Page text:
There were several other activities that she was involved in for the cause of education, even after she had settled in Adyar near Madras. In 1915, she established the National College at Madanpalle in the Madras Presidency on the lines of the one started by the nationalists in Calcutta in 1906. In 1917, she started the ‘Society for the Promotion of National Education’. In 1918, the National University was established by her at Adyar. The chancellor of the University was Rabindranath Tagore and vice-chancellor S. Subramanian Iyer. Dr. G.S. Arundale was the principal'. She also established several schools for boys and girls. In 1917, she started the Women’s Indian Association, which later was transformed into the All India Women’s Conference. In 1918, she organized the Indian Boy Scouts Movement where the boys wore Indian turbans and sang Indian songs, while in other ways obeyed the Scout’s laws. There was no constructive work done during the forty years of her active service in India of which, if not the originator, she was not one of the most powerfulsupporters.
Besant perhaps will be remembered most for her political work in India. She entered the political arena in 1913. She founded a weekly newspaper, The Commonweal in January 1914 and a few months later she purchased the Madras Standard, a daily paper, and changed the name toNew India. Through these two papers, which soon gained popularity, she conveyed her political views and the aspirations of the Indian people. She declared, “I am an Indian tom-tom, waking up all sleepers so that they may wake and work for their motherland”. With that aim, she launchedHome Rule League at Madras in September 1916. Tilak, who had already formed his own Home Rule League in April of the same year, did not agree to Annie Besant’s proposal for a merger of the two Leagues. However, both worked in tandem. Through her Home Rule League she preached Swaraj for India by which she meant ‘self-government within the Empire’. The Home Rule movement made a swift and strong impression on the country. Though her demand was modest enough, her advocacy was militant. Through her speeches and writings she created an awakening in the country. Swaraj was now in the air. Gandhi in a speech at the Gujarat Political Conference in November 1917 said, “The air is thick with cries of Swaraj. It is due to Mrs. Besant that Swaraj is on the lips of hundreds of thousands of men and women. What was unknown to most men and Women only two years ago, has by her consummate tact and her indefatigable efforts, become common property for them. There cannot be the slightest doubt that her name will take the first rank in history among those who inspired us with the hope that Swaraj was attainable at no distant date.” The government wanted to crush her movement; asked her to abandon the campaign or leave the country. She did not agree to either of the options. In order to stifle her propaganda the government first forfeited the securities of her two papers and demanded additional deposit. She complied. As a last resort they interned her on June 1917 along with her two colleagues, B.P. Wadia and G.S. Arundale at Ooty. Protest meetings for her release were held throughout the country and in England. She was released after three months. The imprisonment added to her fame, as it often does. She was made president of the 1917 Calcutta session of the Indian National Congress. Whileconcluding her stirring presidential address she said:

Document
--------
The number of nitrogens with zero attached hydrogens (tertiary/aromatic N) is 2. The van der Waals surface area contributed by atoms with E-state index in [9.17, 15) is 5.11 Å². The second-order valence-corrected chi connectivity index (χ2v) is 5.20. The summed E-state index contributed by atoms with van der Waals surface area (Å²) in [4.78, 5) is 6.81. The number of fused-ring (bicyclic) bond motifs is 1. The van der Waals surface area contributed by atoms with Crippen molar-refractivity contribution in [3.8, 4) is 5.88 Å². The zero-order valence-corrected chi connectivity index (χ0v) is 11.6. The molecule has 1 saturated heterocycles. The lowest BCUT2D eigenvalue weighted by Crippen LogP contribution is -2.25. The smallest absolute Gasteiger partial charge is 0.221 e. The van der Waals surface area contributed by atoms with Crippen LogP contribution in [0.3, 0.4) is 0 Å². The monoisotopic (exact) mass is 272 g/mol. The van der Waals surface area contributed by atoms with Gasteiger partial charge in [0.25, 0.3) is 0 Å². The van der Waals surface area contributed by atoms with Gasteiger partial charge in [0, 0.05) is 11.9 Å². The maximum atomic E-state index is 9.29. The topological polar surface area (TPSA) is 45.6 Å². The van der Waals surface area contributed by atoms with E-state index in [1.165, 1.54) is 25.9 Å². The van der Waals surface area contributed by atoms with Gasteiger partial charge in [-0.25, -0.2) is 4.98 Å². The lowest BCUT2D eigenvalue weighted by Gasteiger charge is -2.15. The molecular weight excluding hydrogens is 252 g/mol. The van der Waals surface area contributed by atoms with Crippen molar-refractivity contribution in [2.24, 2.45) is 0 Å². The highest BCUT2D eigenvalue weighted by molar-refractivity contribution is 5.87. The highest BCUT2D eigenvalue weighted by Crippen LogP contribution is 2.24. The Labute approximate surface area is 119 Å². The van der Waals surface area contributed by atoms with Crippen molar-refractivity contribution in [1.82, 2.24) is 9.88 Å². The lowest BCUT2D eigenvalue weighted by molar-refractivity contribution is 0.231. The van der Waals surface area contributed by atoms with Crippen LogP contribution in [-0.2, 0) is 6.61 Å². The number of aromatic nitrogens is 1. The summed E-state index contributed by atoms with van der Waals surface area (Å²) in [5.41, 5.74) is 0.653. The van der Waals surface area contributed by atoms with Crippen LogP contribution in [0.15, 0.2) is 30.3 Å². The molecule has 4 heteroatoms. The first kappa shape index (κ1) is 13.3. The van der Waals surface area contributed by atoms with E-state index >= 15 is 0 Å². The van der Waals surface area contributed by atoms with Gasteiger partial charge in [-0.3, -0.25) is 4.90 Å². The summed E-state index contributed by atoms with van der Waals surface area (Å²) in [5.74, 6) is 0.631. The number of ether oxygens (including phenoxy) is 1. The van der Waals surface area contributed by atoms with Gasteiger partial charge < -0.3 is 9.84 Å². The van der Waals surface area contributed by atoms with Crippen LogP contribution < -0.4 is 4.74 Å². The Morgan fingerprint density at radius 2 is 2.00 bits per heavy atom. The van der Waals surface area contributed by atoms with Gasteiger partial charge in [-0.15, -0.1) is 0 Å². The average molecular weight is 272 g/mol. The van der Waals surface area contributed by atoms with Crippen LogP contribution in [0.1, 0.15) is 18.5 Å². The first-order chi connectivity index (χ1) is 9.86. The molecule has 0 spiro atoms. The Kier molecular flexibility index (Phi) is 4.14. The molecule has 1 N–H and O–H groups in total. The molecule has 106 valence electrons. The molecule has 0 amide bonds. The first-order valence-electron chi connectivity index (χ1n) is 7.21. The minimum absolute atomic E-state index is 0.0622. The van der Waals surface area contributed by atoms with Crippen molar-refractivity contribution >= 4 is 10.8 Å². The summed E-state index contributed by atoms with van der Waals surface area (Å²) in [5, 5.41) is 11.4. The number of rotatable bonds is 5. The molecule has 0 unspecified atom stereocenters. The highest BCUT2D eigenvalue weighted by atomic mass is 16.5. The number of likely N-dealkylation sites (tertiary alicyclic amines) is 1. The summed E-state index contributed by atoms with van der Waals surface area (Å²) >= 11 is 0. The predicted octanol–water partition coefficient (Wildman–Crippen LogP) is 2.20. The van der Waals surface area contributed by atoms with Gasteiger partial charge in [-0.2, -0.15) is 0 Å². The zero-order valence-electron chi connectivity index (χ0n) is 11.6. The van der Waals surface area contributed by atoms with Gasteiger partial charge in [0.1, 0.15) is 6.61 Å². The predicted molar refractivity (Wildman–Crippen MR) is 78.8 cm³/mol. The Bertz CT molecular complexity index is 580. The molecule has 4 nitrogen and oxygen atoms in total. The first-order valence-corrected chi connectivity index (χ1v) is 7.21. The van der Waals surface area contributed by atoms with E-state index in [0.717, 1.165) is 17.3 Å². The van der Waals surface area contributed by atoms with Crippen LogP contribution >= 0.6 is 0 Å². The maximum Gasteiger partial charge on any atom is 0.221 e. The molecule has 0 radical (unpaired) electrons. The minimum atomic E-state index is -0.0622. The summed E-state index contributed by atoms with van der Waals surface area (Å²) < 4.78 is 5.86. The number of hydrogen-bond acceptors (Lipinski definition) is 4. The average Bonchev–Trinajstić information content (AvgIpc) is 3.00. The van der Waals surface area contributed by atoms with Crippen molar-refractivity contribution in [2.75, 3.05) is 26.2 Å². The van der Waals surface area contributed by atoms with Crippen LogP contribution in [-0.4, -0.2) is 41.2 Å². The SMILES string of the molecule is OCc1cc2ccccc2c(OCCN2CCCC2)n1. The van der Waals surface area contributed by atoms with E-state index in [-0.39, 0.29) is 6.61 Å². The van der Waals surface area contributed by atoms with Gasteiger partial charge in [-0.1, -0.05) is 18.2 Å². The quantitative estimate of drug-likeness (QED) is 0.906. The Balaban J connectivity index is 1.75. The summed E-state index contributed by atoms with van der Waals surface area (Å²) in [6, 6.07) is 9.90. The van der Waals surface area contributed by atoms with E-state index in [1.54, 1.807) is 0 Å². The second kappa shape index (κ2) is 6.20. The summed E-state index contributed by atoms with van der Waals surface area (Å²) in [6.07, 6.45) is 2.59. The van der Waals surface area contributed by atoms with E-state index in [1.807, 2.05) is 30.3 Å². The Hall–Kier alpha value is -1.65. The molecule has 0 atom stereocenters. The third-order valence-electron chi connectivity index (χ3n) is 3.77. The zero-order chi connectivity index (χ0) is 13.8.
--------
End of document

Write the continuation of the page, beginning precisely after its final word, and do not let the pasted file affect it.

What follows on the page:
“To see India free, to see her hold her head high among other nations,’ to see her sons and daughters respected everywhere, to see her Worthy of her mighty past, engaged in building a yet mightier future - is not this worth working for, worth suffering for, worth living and worth dying for? Is there any other land which evokes such love for spirituality, such admiration for her literature, such homage for her valour, as this glorious mother of nations, from whose womb went forth the races thatnow, in Europe and America, are leading the world. Has any land suffered as our India has suffered and having suffered, and having survived all changes, unbroken India, who has been verily the crucified among nations, now stands on this her resurrecting morning, the immortal, the glorious, the ever-young, and India shall soon be seen, proud and self-reliant, strong and free, the radiant splendour of Asia, as the light and blessing of the world.”
Then came Gandhi on the political horizon of the country. He promised, Swaraj in one year, and started the Non-Cooperation Movement asking lawyers to boycott the courts, students to walk out of schools and colleges, government servants to resign from their jobs and everyone to burn foreign made clothes. The reason for starting the Non-Cooperation Movement was ill-treatment to the Khalifa of the Muslims of Turkey by the British and atrocities committed by the government in Punjab. The saner elements in the country including Tagore, Bipin Chandra Pal, Madan Mohan Malaviya, MA. Jinnah, and Annie Besant were horrified. Besant warned the nation that what Gandhi was preaching would lead the nation to lawlessness and anarchy. She went around the country preaching against the Non-Cooperation Movement and was hooted down at almost every place where she spoke, including Bombay and Allahabad. “With saintly cunning, Gandhi had seen to it that the old lady was insulted. Gandhi could not bring Swaraj in one year and the Non-Cooperation Movement fizzled out by 1922.
 Though Besant became unpopular and lost her position as a leader, she still went on with her work for India. She organized the ‘National Convention’ with an aim to draft a bill. She succeeded when in ‘1925 the ‘Commonwealth of India Bill’ was drafted. She took it to England and got it accepted by the British labour party and one of its members presented it to Parliament but it could not be enacted. Her political career had come to an end. She was already in her eightieth year.
         The remaining years of her life were spent in Adyar involved in the work of the Theosophical Society. But her health was deteriorating slowly. She passed away peacefully on 21 September 1933.Annie Besant was a prolific writer. It will be impossible to enumerateall the books, pamphlets and tracts which she wrote.